My Diabetes Project – Eye complications
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To understand some vision problems that arise from diabetes, we need to know how the eye works.
The eye is a ball covered with a tough outer membrane. The covering in front is clear and curved, and the curved area is called the cornea. This focuses light while protecting the eye. After light passes through the cornea, it goes through the anterior chamber (which is filled with a protective liquid called the aqueous humor), through the pupil, a hole in the iris, the colored part of the eye and then through a lens which helps focus the light. Lastly, the light another fluid-filled chamber in the center of the eye (called the vitreous) and hits the back of the eye, the retina. It’s the retina’s job to record the images focused on it and turn those pictures into electrical signals, which the brain receives and decodes. There’s a part of the retina that is specialized for seeing fine detail called the macula. There are blood vessels in and behind the retina that nourish the macula.
- Glaucoma is caused by pressure building up in the eye, which means the aqueous humor (the protective liquid found in the anterior chamber) drains more slowly and eventually builds up in the anterior chamber. This pressure pinches the blood vessels that carry blood to the retina and optic nerve, and vision is gradually lost because the retina and nerve are damaged. People with diabetes are 40% more likely to suffer from glaucoma than those without diabetes. The longer you have diabetes, the more common glaucoma is, and risk also increases with age. There are several different treatments for glaucoma, including drugs that reduce pressure in the eye or surgery, so talk to your doctor about what would be the best option for you.
- Cataracts occur when the clear lens covering the eye becomes cloudy, blocking out light. People with diabetes are 60% more likely to develop cataracts, tend to get them at a younger age, and have them progress faster. Mild cataracts may require you to wear sunglasses more often or use glare-control lenses in your glasses. But if you have severe cataracts, doctors may remove the lens of the eye or you could get a new transplanted lens. Be aware that the removal of the lens may worsen retinopathy (see below), causing glaucoma to develop.
- Retinopathy is a general term for damage to the retina caused by diabetes inc;luding:
- Nonproliferative retinopathy—when capillaries in the back of the eye balloon and form pouches. This is the most common form of retinopathy and has three distinct stages(mild, moderate, and severe. These can develop as more blood vessels become blocked. This type does not usually require treatment.
- Macular edema—sometimes when a person has nonproliferative retinopathy, the capillary walls lose their ability to control the passage of substances between the blood and the retina. Fluids can then leak into the part of the eye where focusing occurs, called the macula. If the macula swells with fluid, the patient develops macular edema and vision blurs or is lost entirely. Treatment for macular edema tends to be effective at stopping and sometimes reverses vision loss.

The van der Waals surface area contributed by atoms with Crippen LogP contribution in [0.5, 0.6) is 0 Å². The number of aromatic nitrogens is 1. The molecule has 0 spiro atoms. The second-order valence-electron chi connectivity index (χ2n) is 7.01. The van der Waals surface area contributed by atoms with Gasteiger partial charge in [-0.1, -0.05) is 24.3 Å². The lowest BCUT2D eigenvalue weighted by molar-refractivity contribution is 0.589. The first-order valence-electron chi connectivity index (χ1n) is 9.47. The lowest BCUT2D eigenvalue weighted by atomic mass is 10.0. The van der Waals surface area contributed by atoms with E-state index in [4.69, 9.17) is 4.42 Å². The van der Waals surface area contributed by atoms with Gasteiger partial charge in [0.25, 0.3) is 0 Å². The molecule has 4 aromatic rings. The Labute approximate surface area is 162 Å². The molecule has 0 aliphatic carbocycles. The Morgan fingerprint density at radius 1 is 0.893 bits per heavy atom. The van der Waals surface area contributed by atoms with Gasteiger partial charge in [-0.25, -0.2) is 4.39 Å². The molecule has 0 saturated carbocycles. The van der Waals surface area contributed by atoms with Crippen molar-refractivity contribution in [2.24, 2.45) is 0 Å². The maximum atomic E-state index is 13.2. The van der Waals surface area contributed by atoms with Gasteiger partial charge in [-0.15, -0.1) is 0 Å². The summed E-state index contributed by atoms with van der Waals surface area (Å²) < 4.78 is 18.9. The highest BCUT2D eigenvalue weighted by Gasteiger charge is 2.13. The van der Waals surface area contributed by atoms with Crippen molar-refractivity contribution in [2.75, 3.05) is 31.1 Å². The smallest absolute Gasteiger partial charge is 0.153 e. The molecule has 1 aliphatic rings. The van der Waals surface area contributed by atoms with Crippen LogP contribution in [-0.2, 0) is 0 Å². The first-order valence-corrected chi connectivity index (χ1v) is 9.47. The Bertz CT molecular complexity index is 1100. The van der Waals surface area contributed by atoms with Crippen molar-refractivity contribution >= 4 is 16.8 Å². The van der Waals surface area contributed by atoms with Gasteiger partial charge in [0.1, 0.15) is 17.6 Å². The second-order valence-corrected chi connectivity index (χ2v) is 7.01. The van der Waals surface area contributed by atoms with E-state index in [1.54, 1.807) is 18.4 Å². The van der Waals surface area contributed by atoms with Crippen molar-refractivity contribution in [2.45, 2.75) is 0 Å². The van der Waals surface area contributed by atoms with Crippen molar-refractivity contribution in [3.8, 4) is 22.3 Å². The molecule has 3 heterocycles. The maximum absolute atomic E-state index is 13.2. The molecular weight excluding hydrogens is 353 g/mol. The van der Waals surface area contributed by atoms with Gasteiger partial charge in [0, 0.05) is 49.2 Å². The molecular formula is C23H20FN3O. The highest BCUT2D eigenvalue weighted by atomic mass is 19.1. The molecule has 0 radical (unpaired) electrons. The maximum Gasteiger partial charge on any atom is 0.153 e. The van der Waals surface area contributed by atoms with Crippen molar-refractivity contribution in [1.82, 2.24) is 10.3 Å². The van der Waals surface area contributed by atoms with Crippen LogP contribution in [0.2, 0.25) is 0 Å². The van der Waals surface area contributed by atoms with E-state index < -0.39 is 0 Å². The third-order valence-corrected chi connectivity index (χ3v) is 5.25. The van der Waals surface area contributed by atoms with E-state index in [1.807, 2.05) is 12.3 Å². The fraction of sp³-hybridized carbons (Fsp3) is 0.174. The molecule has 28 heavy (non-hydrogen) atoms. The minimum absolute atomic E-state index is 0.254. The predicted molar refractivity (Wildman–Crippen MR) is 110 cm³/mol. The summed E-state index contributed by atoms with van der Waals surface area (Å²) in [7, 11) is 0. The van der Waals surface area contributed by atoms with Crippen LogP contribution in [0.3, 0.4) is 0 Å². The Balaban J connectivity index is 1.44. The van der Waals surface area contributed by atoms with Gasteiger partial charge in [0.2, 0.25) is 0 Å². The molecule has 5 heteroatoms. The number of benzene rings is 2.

- Proliferative retinopathy—a more severe form of retinopathy, that occurs when blood vessels are so damaged they simply close off and new blood vessels begin growing in the retina. The new vessels are weaker and can leak blood that blocks our vision, a condition called vitreous hemorrhage. The new vessels can also cause scar tissue to grow, and after it shrinks, the retina can be distorted or pulled out of place, causing a retinal detachment.
- Treatment can help to prevent blindness in most people and are more successful the sooner retinopathy is diagnosed.
- Scatter photocoagulation—on two or more occasions, an eye care professional makes hundreds of tiny burns on the retina to help seal blood vessels and stop them from growing and leaking. This can help reduce the risk of blindness from vitreous hemorrhage or detachment of the retina, but only works before the bleeding or detachment has progressed very far.
- Focal photocoagulation—when an eye care professional aims the laser directly at leaking blood vessels in the macula, which can’t cure blurry vision caused by macular edema but can keep it from getting worse.
- Vitrectomy—useful for when the retina has already detached or a lot of blood has leaked into the eye, this procedure can help remove scar tissue and cloudy fluid from the eye. The removal of blood from the eye is usually successful, but reattaching a retina only works about half the time.
Treatment for macular edema includes focal laser therapy to slow fluid leakage and the injection of medications into the eye that slow the growth of new blood vessels and reduce the leakage of fluid into the macula.
Risk factors for retinopathy include how well you’re able to control:
- your blood sugar
- how high your blood pressure is
- how long you’ve had diabetes, and
- your genes
The retina can be badly damaged before you notice any change in your vision, which is why it’s important to have an eye care professional examine your eyes regularly.